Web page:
Frequent penalties are certainly one of the problems; Washington leads the league in power-play goals allowed (15) and has been whistled for the seventh-most minors (55) in the NHL entering Saturday’s game against the Florida Panthers. The team’s two young netminders, Braden Holtby and Michal Neuvirth, have a 4.74 and 3.05 goals against average, respectively.
But players say there’s also another reason things keep on getting worse, and it’s a problem that has spread through the dressing room: a lack of mental fortitude.
After nearly every defeat this season, the Capitals have cited a lull in focus or drive that proved to be their undoing. The most recent example came after the 5-2 loss to Pittsburgh Thursday, when Alex Ovechkin said that the Capitals “didn’t play” and had “no emotions, nothing” against a foe that’s supposed to be their most heated rival.
It’s a familiar pattern. A few bad shifts in succession, a mistake or two — including unnecessary penalties — and suddenly the puck is in the back of the net. All it takes is a single goal or lackluster play to send the Capitals reeling, extending the lapse because with nearly a quarter of the season gone, they have yet to find a way to regroup from such everyday obstacles.
“When we get scored on, we get down on ourselves. That feeling of ‘here we go again’ is starting to sink in, and we can’t allow that,” forward Matt Hendricks said. “Obviously when we’re getting put on the penalty kill and they’re scoring, it makes sense that it would lead to that. But I think it’s our mental game right now. We need to be stronger, realize we’re a good hockey team in here and that we can come out and win hockey games even if we’re behind by a goal or two.”
The Capitals need to find ways to brush off a deficit or momentary lapse, Coach Adam Oates said, rather than allow it to become a crushing error that alters the course of the game.
“We can’t start leaking oil because they got a goal against us. That’s part of being a pro; you have to fight through that and you have to learn from that,” Oates said. “And as a group you’ve got to get stronger from it.”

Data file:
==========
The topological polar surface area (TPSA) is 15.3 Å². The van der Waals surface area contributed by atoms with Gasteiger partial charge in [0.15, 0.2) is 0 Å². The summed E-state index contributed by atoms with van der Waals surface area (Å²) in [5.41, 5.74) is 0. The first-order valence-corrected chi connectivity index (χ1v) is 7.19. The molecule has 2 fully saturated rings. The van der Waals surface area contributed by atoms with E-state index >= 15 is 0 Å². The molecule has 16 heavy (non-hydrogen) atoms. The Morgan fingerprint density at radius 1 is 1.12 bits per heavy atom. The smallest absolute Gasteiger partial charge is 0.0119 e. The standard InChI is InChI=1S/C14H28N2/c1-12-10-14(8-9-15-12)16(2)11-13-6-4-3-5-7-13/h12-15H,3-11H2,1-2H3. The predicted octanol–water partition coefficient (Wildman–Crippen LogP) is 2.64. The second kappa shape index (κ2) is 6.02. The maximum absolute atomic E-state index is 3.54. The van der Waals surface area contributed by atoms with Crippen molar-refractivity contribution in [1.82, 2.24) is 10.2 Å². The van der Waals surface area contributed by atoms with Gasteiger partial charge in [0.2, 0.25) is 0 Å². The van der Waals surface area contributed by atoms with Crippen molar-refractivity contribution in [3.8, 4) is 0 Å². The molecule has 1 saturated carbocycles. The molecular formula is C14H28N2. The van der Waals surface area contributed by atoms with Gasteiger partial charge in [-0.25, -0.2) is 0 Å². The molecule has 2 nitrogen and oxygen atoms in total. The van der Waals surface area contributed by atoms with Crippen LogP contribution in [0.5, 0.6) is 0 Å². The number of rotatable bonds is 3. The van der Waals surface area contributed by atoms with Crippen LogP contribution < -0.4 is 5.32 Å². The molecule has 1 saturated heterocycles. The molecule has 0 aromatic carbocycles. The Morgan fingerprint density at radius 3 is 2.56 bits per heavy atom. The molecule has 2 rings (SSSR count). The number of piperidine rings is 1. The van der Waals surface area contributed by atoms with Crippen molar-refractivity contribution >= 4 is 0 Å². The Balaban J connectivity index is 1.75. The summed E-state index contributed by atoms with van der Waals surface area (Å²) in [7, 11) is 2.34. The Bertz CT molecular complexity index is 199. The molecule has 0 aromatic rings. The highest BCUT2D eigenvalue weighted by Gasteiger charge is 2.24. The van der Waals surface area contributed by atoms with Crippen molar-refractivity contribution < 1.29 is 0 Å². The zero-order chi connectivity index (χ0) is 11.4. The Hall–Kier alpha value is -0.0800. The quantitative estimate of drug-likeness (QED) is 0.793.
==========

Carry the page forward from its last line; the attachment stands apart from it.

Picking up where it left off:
McPhee expressed unequivocal support for Oates and the system he’s trying to implement and dismissed the suggestion that players haven’t been mentally prepared heading into games. But the general manager did admit that the Capitals’ mettle leaves something to be desired.
“If they say they’re fragile, yeah they are,” McPhee said. “And it always seems to start with the penalties. We’ve played so well in so many games and we take some penalties at inopportune times, and clusters of them, that you’re just putting yourself in jail. That part of it I would agree with, that they have to stay out of the box and stay stronger and give themselves a chance.”
Against the Penguins, it was when Neuvirth allowed a soft goal to Pascal Dupuis, putting Washington down 2-1, that seemed to signal the start of a collapse.
Oates changed goaltenders in an effort to spark the team, but the Capitals were a step behind their opponents the rest of the way. They took a pair of penalties less than three minutes apart that led to two more Pittsburgh power-play goals and continued their inability to pull themselves out of the funk.
Only Ovechkin appeared to play with the desperation required for a team in last place in the NHL to try to move past a bad stretch and back into a game.
On a Friday appearance on WMAL, owner Ted Leonsis described the Pittsburgh defeat as “obviously not acceptable for anyone,” a sentiment echoed by the players.
“We have to get on the ice and feel like we have to win,” center Mathieu Perreault said. “It seems like lately we lose, [but] ‘well, we’ve done good things.’ When we lose . . . play good or not, it’s not acceptable. I think that’s the mentality we should get. We’ve got to win every single game, no matter what.”